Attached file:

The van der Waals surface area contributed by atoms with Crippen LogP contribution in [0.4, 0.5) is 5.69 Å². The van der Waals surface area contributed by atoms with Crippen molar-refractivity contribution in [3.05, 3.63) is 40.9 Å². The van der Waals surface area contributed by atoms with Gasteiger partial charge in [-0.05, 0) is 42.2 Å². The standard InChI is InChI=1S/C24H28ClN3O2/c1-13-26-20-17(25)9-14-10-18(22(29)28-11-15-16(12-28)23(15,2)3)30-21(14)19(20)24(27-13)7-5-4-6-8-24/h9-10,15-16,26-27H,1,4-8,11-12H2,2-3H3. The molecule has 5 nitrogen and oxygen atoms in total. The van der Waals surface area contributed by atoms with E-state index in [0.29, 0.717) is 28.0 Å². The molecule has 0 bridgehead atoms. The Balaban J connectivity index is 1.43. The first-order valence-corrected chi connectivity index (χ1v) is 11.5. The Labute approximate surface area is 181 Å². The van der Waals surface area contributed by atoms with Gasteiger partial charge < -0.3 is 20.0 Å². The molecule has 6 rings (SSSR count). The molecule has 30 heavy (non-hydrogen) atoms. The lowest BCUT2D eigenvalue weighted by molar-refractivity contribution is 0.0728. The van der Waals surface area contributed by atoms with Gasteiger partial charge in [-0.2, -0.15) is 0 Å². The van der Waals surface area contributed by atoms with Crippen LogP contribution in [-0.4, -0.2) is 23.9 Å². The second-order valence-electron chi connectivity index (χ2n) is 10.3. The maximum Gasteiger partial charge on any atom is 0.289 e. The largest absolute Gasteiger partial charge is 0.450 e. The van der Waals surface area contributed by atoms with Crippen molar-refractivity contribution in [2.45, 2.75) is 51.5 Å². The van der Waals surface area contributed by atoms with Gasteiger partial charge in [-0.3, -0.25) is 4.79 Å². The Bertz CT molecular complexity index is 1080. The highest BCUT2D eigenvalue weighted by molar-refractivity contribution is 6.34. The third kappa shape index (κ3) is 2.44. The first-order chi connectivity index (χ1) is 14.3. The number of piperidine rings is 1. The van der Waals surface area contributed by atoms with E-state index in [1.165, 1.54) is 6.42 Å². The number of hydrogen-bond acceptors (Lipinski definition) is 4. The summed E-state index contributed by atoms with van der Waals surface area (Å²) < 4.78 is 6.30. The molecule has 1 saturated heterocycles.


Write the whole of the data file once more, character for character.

The van der Waals surface area contributed by atoms with Crippen LogP contribution in [0.4, 0.5) is 5.69 Å². The van der Waals surface area contributed by atoms with Crippen molar-refractivity contribution in [3.05, 3.63) is 40.9 Å². The van der Waals surface area contributed by atoms with Gasteiger partial charge in [-0.05, 0) is 42.2 Å². The standard InChI is InChI=1S/C24H28ClN3O2/c1-13-26-20-17(25)9-14-10-18(22(29)28-11-15-16(12-28)23(15,2)3)30-21(14)19(20)24(27-13)7-5-4-6-8-24/h9-10,15-16,26-27H,1,4-8,11-12H2,2-3H3. The molecule has 5 nitrogen and oxygen atoms in total. The van der Waals surface area contributed by atoms with E-state index in [0.29, 0.717) is 28.0 Å². The molecule has 0 bridgehead atoms. The Balaban J connectivity index is 1.43. The first-order valence-corrected chi connectivity index (χ1v) is 11.5. The Labute approximate surface area is 181 Å². The van der Waals surface area contributed by atoms with Gasteiger partial charge < -0.3 is 20.0 Å². The molecule has 6 rings (SSSR count). The molecule has 30 heavy (non-hydrogen) atoms. The lowest BCUT2D eigenvalue weighted by molar-refractivity contribution is 0.0728. The van der Waals surface area contributed by atoms with Gasteiger partial charge in [-0.2, -0.15) is 0 Å². The van der Waals surface area contributed by atoms with Crippen LogP contribution in [-0.4, -0.2) is 23.9 Å². The second-order valence-electron chi connectivity index (χ2n) is 10.3. The maximum Gasteiger partial charge on any atom is 0.289 e. The largest absolute Gasteiger partial charge is 0.450 e. The van der Waals surface area contributed by atoms with Crippen molar-refractivity contribution in [2.45, 2.75) is 51.5 Å². The van der Waals surface area contributed by atoms with Gasteiger partial charge in [-0.3, -0.25) is 4.79 Å². The Bertz CT molecular complexity index is 1080. The highest BCUT2D eigenvalue weighted by molar-refractivity contribution is 6.34. The third kappa shape index (κ3) is 2.44. The first-order chi connectivity index (χ1) is 14.3. The number of piperidine rings is 1. The van der Waals surface area contributed by atoms with E-state index in [1.165, 1.54) is 6.42 Å². The number of hydrogen-bond acceptors (Lipinski definition) is 4. The summed E-state index contributed by atoms with van der Waals surface area (Å²) < 4.78 is 6.30. The molecule has 1 saturated heterocycles.